A Dog-Show Dream Delivered
As a child growing up in New York City, I doubt I ever slept without a dog in my bed. My mother raised Poodles and Dalmatians. She had high hopes that our dogs would bring home some ribbons, but they never did. In following all the latest dog show news I subscribed to Popular Dogs and Dog World, which were bibles to me, the first place I learned about dog shows. I was constantly looking at the show photos on their pages.
I especially loved the Dog World Annual. It was thicker than the others and rich with so many images it took me hours and hours to look at them all. I guess I read the articles, but it was the photos of the famous dogs of the 1940s that are still vivid in my mind. I wanted some of those dogs. I wanted to live with them in the beautiful settings that were backdrops in the photos. I wanted to groom our Poodles the way they looked on those pages. I was greatly inspired by these magazines.
Photo of Mary and Pi by Tina Bromberg
In Dog World, I learned about Geraldine Rockefeller Dodge and her beloved Giralda Farms. I devoured every word printed about her. Along with Roy Rogers and Dale Evans, she was on the list of my heroes. I was ready to move to Madison, New Jersey, and follow her everywhere.
I was brought to the Westminster Dog Show, which was just a subway ride away, starting at age six. As I grew up all I ever wanted for Christmas was the promise of a ticket to Madison Square Garden. I saw some of the same dogs there that were featured on the pages of Dog World. I was among celebrities.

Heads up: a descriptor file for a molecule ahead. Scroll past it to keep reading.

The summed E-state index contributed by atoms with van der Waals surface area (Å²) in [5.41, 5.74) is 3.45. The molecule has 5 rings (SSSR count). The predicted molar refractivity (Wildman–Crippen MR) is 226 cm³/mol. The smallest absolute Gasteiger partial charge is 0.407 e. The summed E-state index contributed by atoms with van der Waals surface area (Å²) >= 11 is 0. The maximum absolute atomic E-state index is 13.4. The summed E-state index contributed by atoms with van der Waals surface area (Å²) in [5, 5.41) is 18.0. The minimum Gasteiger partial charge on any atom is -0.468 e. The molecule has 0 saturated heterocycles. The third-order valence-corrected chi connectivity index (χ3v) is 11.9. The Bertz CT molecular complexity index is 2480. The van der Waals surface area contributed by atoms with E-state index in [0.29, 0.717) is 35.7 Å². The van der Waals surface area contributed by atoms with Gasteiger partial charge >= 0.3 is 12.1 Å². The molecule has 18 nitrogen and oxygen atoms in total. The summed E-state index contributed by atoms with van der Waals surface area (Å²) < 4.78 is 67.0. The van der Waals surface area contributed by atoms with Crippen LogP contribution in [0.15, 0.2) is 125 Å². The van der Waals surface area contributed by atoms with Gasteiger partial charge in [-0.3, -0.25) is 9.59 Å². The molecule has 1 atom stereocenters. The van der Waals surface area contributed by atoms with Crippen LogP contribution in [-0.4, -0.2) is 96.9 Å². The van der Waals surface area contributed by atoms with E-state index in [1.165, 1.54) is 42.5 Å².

My early work years were in the corporate world, and I didn't own a camera until I was in my late 30s. Volunteering at the ASPCA, I started taking snapshots of dogs that had special needs, which helped get them adopted. I realized then that photography would be my life work. Who’s to say if my career choice was influenced by my childhood passion?
My life took a direction I felt was heartfelt, but the opportunities to do what I longed to do came from three mentors who gave me confidence because they believed in me. One was Chet Collier, who brought me to the AKC to work with their publications and film projects, and then on to the Westminster Kennel Club. Truly, without him I’m not sure if any of my dreams could have come true. Another was Bill Stifel, the former president of the American Kennel Club and Westminster member who wrote "The Dog Show: 125 Years of Westminster," giving me the chance to shoot images he needed for that prestigious book. It was Bill who recommended that I be a permanent fixture at Westminster from then on.
The third, who has become a dear friend, is David Frei. As then head of the press room, he made sure I got a pass along with the big guys from the press agencies and The New York Times. His confidence and moral support were fuel to do well, as he did for all his staff. He got the best we could do out of us.
David took the Westminster-winning dog on the road to places like the Thanksgiving Day parade, museum talks, TV stations – all over the place – and always I was invited to come. He made that dog show a major part of my life.
A highlight of dog shows for me is of course seeing all the wonderful dogs, but what I get to witness is the joy especially when an owner handler wins. That one moment they worked for a good long time, maybe years, and I was there to share it with my camera.
Thanks to a few mentors and a love of dogs, I was able to spend 40 years taking photos at dog shows similar to images I saw many years ago in a magazine. Dreams do come true.
To see some of the standout Westminster photos from Mary Bloom's archive, visit the Facebook page Mary Bloom 40 Years of Dog Show Memories.